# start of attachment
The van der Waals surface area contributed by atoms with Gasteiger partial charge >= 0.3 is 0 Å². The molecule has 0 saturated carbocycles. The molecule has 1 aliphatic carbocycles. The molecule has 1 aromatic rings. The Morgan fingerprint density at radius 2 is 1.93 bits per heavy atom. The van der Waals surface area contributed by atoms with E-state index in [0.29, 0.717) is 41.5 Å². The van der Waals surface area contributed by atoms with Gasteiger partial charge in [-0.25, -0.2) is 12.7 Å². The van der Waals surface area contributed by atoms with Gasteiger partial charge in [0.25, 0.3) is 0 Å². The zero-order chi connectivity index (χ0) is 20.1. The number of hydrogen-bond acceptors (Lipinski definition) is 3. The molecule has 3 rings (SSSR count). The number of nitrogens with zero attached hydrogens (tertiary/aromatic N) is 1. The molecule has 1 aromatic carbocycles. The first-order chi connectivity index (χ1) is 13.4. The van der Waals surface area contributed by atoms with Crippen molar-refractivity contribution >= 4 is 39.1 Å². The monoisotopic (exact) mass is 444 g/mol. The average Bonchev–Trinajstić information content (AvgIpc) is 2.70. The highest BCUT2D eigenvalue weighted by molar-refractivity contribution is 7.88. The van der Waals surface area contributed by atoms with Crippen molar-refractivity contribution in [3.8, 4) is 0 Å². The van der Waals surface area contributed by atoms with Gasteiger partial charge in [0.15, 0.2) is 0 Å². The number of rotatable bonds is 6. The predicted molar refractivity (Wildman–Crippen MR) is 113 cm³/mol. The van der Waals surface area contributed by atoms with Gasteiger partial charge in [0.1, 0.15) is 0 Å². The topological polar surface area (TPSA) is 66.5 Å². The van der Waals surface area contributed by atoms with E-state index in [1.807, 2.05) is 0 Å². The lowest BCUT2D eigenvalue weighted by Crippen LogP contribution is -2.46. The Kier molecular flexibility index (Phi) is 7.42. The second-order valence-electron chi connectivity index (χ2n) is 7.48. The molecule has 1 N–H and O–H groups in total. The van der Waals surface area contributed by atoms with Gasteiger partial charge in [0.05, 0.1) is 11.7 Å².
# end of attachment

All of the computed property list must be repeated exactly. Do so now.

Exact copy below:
The van der Waals surface area contributed by atoms with Gasteiger partial charge >= 0.3 is 0 Å². The molecule has 0 saturated carbocycles. The molecule has 1 aliphatic carbocycles. The molecule has 1 aromatic rings. The Morgan fingerprint density at radius 2 is 1.93 bits per heavy atom. The van der Waals surface area contributed by atoms with E-state index in [0.29, 0.717) is 41.5 Å². The van der Waals surface area contributed by atoms with Gasteiger partial charge in [-0.25, -0.2) is 12.7 Å². The van der Waals surface area contributed by atoms with Gasteiger partial charge in [0.25, 0.3) is 0 Å². The zero-order chi connectivity index (χ0) is 20.1. The number of hydrogen-bond acceptors (Lipinski definition) is 3. The molecule has 3 rings (SSSR count). The number of nitrogens with zero attached hydrogens (tertiary/aromatic N) is 1. The molecule has 1 aromatic carbocycles. The first-order chi connectivity index (χ1) is 13.4. The van der Waals surface area contributed by atoms with Crippen molar-refractivity contribution >= 4 is 39.1 Å². The monoisotopic (exact) mass is 444 g/mol. The average Bonchev–Trinajstić information content (AvgIpc) is 2.70. The highest BCUT2D eigenvalue weighted by molar-refractivity contribution is 7.88. The van der Waals surface area contributed by atoms with Crippen molar-refractivity contribution in [3.8, 4) is 0 Å². The van der Waals surface area contributed by atoms with Gasteiger partial charge in [0.15, 0.2) is 0 Å². The number of rotatable bonds is 6. The predicted molar refractivity (Wildman–Crippen MR) is 113 cm³/mol. The van der Waals surface area contributed by atoms with Gasteiger partial charge in [0.1, 0.15) is 0 Å². The topological polar surface area (TPSA) is 66.5 Å². The van der Waals surface area contributed by atoms with E-state index in [1.807, 2.05) is 0 Å². The lowest BCUT2D eigenvalue weighted by Crippen LogP contribution is -2.46. The Kier molecular flexibility index (Phi) is 7.42. The second-order valence-electron chi connectivity index (χ2n) is 7.48. The molecule has 1 N–H and O–H groups in total. The van der Waals surface area contributed by atoms with Gasteiger partial charge in [0.05, 0.1) is 11.7 Å².